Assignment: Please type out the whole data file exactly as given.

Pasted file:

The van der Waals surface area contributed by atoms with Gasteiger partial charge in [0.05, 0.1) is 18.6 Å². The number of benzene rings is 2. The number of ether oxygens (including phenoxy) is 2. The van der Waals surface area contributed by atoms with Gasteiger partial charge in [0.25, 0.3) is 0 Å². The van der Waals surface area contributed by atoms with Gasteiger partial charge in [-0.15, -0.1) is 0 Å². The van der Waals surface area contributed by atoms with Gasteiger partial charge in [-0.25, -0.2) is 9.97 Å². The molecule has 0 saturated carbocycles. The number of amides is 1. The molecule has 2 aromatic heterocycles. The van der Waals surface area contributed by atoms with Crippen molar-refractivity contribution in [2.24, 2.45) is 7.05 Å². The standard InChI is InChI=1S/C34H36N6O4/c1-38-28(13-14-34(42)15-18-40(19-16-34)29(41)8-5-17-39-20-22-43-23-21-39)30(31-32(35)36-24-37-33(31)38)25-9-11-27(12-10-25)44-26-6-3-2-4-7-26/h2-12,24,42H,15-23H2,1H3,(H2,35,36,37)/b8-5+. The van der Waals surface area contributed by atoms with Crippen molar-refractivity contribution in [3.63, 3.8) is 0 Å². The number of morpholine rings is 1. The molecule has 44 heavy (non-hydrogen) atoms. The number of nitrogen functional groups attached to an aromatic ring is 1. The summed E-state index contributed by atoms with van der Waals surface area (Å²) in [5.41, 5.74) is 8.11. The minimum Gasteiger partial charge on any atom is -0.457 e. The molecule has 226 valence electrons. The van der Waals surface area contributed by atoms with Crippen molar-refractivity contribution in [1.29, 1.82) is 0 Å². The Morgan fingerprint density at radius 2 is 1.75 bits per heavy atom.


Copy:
The van der Waals surface area contributed by atoms with Gasteiger partial charge in [0.05, 0.1) is 18.6 Å². The number of benzene rings is 2. The number of ether oxygens (including phenoxy) is 2. The van der Waals surface area contributed by atoms with Gasteiger partial charge in [0.25, 0.3) is 0 Å². The van der Waals surface area contributed by atoms with Gasteiger partial charge in [-0.15, -0.1) is 0 Å². The van der Waals surface area contributed by atoms with Gasteiger partial charge in [-0.25, -0.2) is 9.97 Å². The molecule has 0 saturated carbocycles. The number of amides is 1. The molecule has 2 aromatic heterocycles. The van der Waals surface area contributed by atoms with Crippen molar-refractivity contribution in [2.24, 2.45) is 7.05 Å². The standard InChI is InChI=1S/C34H36N6O4/c1-38-28(13-14-34(42)15-18-40(19-16-34)29(41)8-5-17-39-20-22-43-23-21-39)30(31-32(35)36-24-37-33(31)38)25-9-11-27(12-10-25)44-26-6-3-2-4-7-26/h2-12,24,42H,15-23H2,1H3,(H2,35,36,37)/b8-5+. The van der Waals surface area contributed by atoms with Crippen molar-refractivity contribution in [3.63, 3.8) is 0 Å². The number of morpholine rings is 1. The molecule has 44 heavy (non-hydrogen) atoms. The number of nitrogen functional groups attached to an aromatic ring is 1. The summed E-state index contributed by atoms with van der Waals surface area (Å²) in [5.41, 5.74) is 8.11. The minimum Gasteiger partial charge on any atom is -0.457 e. The molecule has 226 valence electrons. The van der Waals surface area contributed by atoms with Crippen molar-refractivity contribution in [1.29, 1.82) is 0 Å². The Morgan fingerprint density at radius 2 is 1.75 bits per heavy atom.